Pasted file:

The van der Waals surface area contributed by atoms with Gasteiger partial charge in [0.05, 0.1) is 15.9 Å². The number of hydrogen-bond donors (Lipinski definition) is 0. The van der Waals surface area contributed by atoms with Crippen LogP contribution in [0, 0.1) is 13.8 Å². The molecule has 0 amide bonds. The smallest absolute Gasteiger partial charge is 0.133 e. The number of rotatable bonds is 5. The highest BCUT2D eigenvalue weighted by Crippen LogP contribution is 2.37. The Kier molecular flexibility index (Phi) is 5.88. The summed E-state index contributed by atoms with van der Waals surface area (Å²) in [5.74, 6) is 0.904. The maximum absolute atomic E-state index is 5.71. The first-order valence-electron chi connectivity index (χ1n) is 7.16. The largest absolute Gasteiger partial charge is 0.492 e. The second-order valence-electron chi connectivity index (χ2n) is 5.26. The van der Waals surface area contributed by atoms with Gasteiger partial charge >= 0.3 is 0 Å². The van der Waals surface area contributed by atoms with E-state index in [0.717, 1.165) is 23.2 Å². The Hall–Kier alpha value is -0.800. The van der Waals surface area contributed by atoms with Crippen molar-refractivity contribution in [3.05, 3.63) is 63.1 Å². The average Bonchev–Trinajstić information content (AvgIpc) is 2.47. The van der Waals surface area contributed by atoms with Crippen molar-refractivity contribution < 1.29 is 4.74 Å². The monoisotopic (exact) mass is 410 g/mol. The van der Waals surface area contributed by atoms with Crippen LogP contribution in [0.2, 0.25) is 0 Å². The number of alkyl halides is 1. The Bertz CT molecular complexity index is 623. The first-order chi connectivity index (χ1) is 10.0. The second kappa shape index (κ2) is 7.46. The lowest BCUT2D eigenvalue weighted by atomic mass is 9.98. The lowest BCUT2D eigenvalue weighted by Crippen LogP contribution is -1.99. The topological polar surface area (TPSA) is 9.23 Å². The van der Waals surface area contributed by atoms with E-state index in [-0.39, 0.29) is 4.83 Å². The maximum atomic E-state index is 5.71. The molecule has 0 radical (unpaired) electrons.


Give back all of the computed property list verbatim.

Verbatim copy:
The van der Waals surface area contributed by atoms with Gasteiger partial charge in [0.05, 0.1) is 15.9 Å². The number of hydrogen-bond donors (Lipinski definition) is 0. The van der Waals surface area contributed by atoms with Crippen LogP contribution in [0, 0.1) is 13.8 Å². The molecule has 0 amide bonds. The smallest absolute Gasteiger partial charge is 0.133 e. The number of rotatable bonds is 5. The highest BCUT2D eigenvalue weighted by Crippen LogP contribution is 2.37. The Kier molecular flexibility index (Phi) is 5.88. The summed E-state index contributed by atoms with van der Waals surface area (Å²) in [5.74, 6) is 0.904. The maximum absolute atomic E-state index is 5.71. The first-order valence-electron chi connectivity index (χ1n) is 7.16. The largest absolute Gasteiger partial charge is 0.492 e. The second-order valence-electron chi connectivity index (χ2n) is 5.26. The van der Waals surface area contributed by atoms with Gasteiger partial charge >= 0.3 is 0 Å². The van der Waals surface area contributed by atoms with E-state index in [0.717, 1.165) is 23.2 Å². The Hall–Kier alpha value is -0.800. The van der Waals surface area contributed by atoms with Crippen molar-refractivity contribution in [3.05, 3.63) is 63.1 Å². The average Bonchev–Trinajstić information content (AvgIpc) is 2.47. The van der Waals surface area contributed by atoms with Crippen molar-refractivity contribution < 1.29 is 4.74 Å². The monoisotopic (exact) mass is 410 g/mol. The van der Waals surface area contributed by atoms with Crippen LogP contribution in [0.2, 0.25) is 0 Å². The number of alkyl halides is 1. The Bertz CT molecular complexity index is 623. The first-order chi connectivity index (χ1) is 10.0. The second kappa shape index (κ2) is 7.46. The lowest BCUT2D eigenvalue weighted by atomic mass is 9.98. The lowest BCUT2D eigenvalue weighted by Crippen LogP contribution is -1.99. The topological polar surface area (TPSA) is 9.23 Å². The van der Waals surface area contributed by atoms with E-state index in [-0.39, 0.29) is 4.83 Å². The maximum atomic E-state index is 5.71. The molecule has 0 radical (unpaired) electrons.